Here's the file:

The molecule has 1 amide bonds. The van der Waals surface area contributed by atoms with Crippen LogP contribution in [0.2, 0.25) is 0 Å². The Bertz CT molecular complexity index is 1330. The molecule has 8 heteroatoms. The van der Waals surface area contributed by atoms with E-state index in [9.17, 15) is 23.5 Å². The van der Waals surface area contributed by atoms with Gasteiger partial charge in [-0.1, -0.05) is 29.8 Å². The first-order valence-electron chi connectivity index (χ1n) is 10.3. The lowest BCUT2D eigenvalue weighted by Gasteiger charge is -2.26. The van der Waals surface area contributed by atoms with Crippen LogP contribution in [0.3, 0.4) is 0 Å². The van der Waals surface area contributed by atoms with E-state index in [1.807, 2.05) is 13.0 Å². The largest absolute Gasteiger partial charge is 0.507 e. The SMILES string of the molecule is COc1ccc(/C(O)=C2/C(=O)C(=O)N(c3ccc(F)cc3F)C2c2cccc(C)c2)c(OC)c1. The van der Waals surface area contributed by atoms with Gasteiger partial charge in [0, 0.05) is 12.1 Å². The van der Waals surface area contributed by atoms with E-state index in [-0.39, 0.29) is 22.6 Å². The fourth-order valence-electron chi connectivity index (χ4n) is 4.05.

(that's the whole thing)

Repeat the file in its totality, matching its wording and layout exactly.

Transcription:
The molecule has 1 amide bonds. The van der Waals surface area contributed by atoms with Crippen LogP contribution in [0.2, 0.25) is 0 Å². The Bertz CT molecular complexity index is 1330. The molecule has 8 heteroatoms. The van der Waals surface area contributed by atoms with E-state index in [9.17, 15) is 23.5 Å². The van der Waals surface area contributed by atoms with Gasteiger partial charge in [-0.1, -0.05) is 29.8 Å². The first-order valence-electron chi connectivity index (χ1n) is 10.3. The lowest BCUT2D eigenvalue weighted by Gasteiger charge is -2.26. The van der Waals surface area contributed by atoms with Crippen LogP contribution in [0.3, 0.4) is 0 Å². The van der Waals surface area contributed by atoms with E-state index in [1.807, 2.05) is 13.0 Å². The largest absolute Gasteiger partial charge is 0.507 e. The SMILES string of the molecule is COc1ccc(/C(O)=C2/C(=O)C(=O)N(c3ccc(F)cc3F)C2c2cccc(C)c2)c(OC)c1. The van der Waals surface area contributed by atoms with Gasteiger partial charge in [0, 0.05) is 12.1 Å². The van der Waals surface area contributed by atoms with E-state index in [-0.39, 0.29) is 22.6 Å². The fourth-order valence-electron chi connectivity index (χ4n) is 4.05.